The average price for a property in Cheltenham is £381482 over the last year. Use Rightmove online house price checker tool to find out exactly how much ...

 

Im actually a bit shocked they are asking for Windows skills - hopefully these are not for inhouse systems.

Meanwhile China are probably battery farming thousands, if not millions, of coders for £10 a day. Who do we think's going to win this particular battle?!

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On 21/11/2021 at 17:27, Jesus Wept said:

What Is a Crack-Up Boom? 

A crack-up boom is an economic crisis that involves a recession in the real economy and a collapse of the monetary system due to continual credit expansion and resulting in unsustainable, rapid price increases. This concept of a crack-up boom was developed by Austrian economist Ludwig von Mises as a part of the Austrian business cycle theory (ABCT).1
 

The crack-up boom is characterized by two key features: 1) excessively expansionary monetary policy that, in addition to the normal consequences described in ABCT, leads to out-of-control inflationexpectations and 2) a resulting bout of hyperinflation which ends in the abandonment of the currency by market participants and a simultaneous recession or depression.2

KEY TAKEAWAYS

  • A crack-up boom is the crash of the credit and monetary system due to continual credit expansion and price increases that cannot be sustained long-term.
  • In the face of excessive credit expansion, consumers' inflation expectations accelerate to the point that money becomes worthless and the economic system crashes.
  • The term was coined by Ludwig von Mises, a noted member of the Austrian School of Economics and personal witness to the damages of hyperinflation.

Understanding a Crack-Up Boom 

The crack-up boom develops out of the same process of credit expansion and the resulting distortion of the economy that occurs during the normal boom phase of Austrian business cycle theory. In the crack-up boom, the central bank attempts to sustain the boom indefinitely without regard to consequences, such as inflation and asset price bubbles. The problem comes when the government continuously pours more and more money, injecting it into the economy to give it a short-term boost, which eventually triggers a fundamental breakdown in the economy. In their efforts to prevent any downturn in the economy, monetary authorities continue to expand the supply of money and credit at an accelerating pace and avoid turning off the taps of money supply until it is too late.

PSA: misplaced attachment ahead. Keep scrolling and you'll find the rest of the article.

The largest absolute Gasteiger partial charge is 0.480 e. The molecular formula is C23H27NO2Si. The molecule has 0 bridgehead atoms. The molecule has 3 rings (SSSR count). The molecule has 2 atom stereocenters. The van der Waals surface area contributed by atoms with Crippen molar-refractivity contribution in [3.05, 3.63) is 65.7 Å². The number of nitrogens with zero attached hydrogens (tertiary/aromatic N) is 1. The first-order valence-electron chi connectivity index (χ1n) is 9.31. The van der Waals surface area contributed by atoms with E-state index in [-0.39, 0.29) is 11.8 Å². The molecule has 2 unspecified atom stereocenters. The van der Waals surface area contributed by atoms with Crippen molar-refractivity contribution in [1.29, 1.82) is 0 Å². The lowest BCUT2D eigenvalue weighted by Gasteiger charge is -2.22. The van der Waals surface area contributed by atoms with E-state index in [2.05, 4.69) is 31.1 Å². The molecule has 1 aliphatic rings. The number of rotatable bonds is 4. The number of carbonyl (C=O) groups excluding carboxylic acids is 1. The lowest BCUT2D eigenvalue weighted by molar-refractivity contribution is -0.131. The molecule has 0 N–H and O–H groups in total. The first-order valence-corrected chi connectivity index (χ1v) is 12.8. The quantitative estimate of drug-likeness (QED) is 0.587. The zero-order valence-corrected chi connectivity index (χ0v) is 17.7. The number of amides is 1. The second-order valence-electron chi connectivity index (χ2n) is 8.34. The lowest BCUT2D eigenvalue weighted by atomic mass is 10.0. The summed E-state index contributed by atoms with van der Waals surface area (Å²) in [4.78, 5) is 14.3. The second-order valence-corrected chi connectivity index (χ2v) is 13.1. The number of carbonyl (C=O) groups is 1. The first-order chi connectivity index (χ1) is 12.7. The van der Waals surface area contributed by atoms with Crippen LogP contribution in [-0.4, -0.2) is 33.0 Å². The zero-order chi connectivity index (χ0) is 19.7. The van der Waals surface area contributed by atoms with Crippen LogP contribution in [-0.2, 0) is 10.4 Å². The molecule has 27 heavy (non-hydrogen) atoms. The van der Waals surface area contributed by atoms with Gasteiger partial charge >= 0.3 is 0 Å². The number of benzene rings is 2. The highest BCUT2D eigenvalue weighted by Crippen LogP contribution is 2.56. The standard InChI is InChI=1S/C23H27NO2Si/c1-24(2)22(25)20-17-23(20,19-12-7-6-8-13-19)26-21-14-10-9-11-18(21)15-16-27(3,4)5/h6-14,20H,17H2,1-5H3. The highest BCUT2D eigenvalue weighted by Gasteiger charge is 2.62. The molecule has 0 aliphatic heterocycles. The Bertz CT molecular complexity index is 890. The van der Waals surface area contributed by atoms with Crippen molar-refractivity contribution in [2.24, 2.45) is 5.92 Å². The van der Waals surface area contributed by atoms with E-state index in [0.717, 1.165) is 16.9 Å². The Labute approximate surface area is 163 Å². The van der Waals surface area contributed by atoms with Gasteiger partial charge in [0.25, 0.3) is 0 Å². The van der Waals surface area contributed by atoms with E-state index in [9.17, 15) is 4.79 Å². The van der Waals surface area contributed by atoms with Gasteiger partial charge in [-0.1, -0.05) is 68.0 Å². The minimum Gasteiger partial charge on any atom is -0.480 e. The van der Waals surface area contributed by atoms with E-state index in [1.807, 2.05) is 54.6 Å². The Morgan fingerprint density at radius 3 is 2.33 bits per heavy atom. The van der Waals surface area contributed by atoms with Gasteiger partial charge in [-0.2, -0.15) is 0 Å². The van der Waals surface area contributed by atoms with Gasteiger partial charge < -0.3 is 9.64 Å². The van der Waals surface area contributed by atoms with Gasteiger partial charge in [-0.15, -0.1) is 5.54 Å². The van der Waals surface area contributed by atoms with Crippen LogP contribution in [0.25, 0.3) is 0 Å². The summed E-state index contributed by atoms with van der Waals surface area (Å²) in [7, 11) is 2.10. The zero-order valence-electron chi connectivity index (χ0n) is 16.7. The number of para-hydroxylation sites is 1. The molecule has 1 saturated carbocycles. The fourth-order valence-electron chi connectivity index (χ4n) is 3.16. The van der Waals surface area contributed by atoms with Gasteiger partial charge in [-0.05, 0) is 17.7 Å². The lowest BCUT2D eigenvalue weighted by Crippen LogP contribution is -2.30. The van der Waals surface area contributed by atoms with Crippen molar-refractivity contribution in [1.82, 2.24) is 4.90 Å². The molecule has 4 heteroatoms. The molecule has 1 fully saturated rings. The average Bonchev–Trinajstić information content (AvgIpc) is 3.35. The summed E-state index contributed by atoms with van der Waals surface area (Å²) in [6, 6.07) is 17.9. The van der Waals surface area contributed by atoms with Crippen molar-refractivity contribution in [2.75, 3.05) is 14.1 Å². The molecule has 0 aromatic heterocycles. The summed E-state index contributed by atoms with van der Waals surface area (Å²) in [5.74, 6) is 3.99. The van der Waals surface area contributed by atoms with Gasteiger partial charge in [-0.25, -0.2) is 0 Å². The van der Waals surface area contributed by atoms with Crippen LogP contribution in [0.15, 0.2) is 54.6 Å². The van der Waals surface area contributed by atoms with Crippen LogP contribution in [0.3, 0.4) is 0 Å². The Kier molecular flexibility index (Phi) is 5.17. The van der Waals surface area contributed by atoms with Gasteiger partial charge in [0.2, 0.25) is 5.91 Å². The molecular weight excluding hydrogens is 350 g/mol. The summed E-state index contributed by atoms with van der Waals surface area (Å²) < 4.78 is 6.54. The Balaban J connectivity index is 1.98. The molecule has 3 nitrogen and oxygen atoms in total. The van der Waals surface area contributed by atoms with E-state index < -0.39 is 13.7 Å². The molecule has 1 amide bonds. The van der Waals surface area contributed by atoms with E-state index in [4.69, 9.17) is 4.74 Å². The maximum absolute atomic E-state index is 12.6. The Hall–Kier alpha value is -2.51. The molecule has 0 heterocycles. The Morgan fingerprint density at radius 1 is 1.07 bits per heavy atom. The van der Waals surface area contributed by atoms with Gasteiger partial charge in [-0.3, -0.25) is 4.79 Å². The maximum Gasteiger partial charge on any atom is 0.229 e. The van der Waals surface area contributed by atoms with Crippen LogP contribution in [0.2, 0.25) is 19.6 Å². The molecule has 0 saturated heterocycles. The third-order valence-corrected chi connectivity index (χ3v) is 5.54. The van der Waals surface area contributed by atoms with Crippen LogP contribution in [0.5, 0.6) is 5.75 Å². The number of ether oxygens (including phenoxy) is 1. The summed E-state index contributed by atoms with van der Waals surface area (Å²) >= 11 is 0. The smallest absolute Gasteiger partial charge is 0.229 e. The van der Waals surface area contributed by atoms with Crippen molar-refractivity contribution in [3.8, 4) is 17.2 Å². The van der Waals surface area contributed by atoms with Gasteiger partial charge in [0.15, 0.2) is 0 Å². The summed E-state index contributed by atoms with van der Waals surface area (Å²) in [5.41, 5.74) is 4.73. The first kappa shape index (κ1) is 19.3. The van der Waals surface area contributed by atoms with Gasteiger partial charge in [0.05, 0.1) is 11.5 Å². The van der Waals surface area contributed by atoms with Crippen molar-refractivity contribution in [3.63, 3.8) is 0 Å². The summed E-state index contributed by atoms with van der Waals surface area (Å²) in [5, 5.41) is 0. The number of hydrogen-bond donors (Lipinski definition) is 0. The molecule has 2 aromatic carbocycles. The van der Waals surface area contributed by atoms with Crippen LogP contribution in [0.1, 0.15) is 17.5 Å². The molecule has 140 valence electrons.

In Austrian business cycle theory, in the normal course of an economic boom driven by the expansion of money and credit the structure of the economy becomes distorted in ways that eventually result in shortages of various commodities and types of labor, which then lead to increasing consumer price inflation. The rising prices and limited availability of necessary inputs and labor put pressure on businesses and causes a rash of failures of various investment projects and business bankruptcies. In ABCT this is known as the real resource crunch, which triggers the turning point in the economy from boom to bust.

 

As this crisis point approaches, the central bank has a choice: either to accelerate the expansion of the money supply in order to try to help businesses pay for the increasing prices and wages they are faced with and delay the recession, or to refrain from doing so at the risk of allowing some businesses to fail, asset prices to fall, and disinflation (and possibly a recession or depression) to occur. The crack-up boom occurs when the central bank chooses and sticks with the first option.